A writer is introspective, attentive, and aware, because ultimately we write about ourselves and our common condition, the human condition.

Writer's-mind creates characters through awareness that the human condition is a transcendent process. Understanding this process demands that we construct protagonists that are pro-active, that create experiences and are changed by their experiences; this transcendent character evolution is called 'character arc', and it is patterned after our own living arc.

Writer's-mind is an inspired sojourn. A trip to the doctor's office is an uproarious comedy worth at least three thousand words, if not more. Arguing with my wife, Ann, is miraculous, especially if I win, which I haven't - but after twenty-eight years, I know it is only a matter of time! Planting a rose bush in the garden and laying a footpath screams out an essay. The other day, a young lady asked my opinion on the modern miracle of Teflon, to which I responded with a letter the length of a novella. And, lastly, foods - particularly eggs - are excellent for folk tales.

Storytelling is not a thing we do, it is a deeply felt passion given form. Like all form, our pages yellow or our memory fades: but, not to worry - the potential for another story is omnipresent. Writing is a process we become!

Still, writers own a reputation for being moody. It is because we often introspect, digging through the muck and mire of our struggles and performing a post-mortem on dead issues from every angle, living at the bottom of the pond. We intuitively feel this process leads to triumph, and we must shout our discovery of the common thread that binds us, allowing us to relate to each other's irony, angst, humor, and joy. We write to save humankind, to save ourselves. We feel compelled to get it down in a story, a novel, a screenplay, and a poem, to tell others. It is more than something we do, it is what we are - writers, of course!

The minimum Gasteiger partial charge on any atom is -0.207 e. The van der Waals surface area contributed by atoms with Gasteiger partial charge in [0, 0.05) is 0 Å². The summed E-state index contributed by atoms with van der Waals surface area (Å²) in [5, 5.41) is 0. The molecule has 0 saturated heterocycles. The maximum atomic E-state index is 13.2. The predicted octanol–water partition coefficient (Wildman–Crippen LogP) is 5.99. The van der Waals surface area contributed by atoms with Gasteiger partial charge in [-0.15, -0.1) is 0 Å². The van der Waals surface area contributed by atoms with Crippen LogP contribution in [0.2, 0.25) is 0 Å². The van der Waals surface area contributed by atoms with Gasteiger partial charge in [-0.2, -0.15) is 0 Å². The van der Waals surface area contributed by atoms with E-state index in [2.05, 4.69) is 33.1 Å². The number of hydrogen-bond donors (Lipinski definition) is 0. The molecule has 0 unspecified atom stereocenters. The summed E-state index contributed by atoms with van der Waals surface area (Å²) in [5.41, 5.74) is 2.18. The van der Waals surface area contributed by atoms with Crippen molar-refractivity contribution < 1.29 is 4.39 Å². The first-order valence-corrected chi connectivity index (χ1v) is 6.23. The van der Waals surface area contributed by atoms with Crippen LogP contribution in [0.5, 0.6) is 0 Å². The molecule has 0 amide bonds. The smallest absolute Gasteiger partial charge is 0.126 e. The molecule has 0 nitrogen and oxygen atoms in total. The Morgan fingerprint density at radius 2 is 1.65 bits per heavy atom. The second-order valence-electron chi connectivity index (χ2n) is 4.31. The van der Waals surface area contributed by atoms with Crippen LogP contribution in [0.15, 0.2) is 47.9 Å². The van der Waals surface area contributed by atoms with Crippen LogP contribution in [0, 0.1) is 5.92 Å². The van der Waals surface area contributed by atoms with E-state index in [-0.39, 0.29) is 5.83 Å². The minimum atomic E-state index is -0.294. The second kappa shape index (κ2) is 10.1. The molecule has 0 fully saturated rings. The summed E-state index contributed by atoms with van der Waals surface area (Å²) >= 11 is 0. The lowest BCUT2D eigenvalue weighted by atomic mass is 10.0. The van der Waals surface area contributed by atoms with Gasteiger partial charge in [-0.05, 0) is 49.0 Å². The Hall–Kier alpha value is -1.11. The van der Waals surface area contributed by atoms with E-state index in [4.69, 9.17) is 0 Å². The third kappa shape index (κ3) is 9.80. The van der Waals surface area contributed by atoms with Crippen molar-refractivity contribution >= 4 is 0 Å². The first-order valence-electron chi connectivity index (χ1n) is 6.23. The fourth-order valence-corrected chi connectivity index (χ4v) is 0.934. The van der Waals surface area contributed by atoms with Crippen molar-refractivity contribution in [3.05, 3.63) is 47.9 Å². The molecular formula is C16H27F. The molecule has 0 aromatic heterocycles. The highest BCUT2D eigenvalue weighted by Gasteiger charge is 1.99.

Recently, I performed an expanded reading of my poetry and prose at California State University, Northridge. Before reading my central piece, a narrative poem titled The Rugged Crossing, I mentioned this was my favorite piece of work. The professor immediately seized upon my comment shouting out from the rear of the class a simple one-word question, "Why?" The moment felt immediate, akin to facing one's roshi in dokusan. The class waited, stared, they too expected an answer. My thoughts fluttering and flying, I said, "I was searching for a way of making sense of a life that appeared directionless in my mind. I lived many experiences in a short period of time and I needed a map to understand their relationship with one another and their relevance along my path. Further, I desired to thoroughly comprehend my relationship to the universe, to nature. I felt guilt over some of my experiences; my peripheral involvement in supplying arms and ammunitions for a violent revolution in Guatemala, and a sense of joy and success over others; love at long last discovered, marriage, a healthy spiritual development, and my artistic success as a writer. I had creatively proceeded, transcending my past. I wanted to bring this living experience together into a cohesive whole that made sense to me, and writing The Rugged Crossing enabled me to formulate the questions and arrive at the answers. In this way, the art of writing helps me to stay in contact with The Path."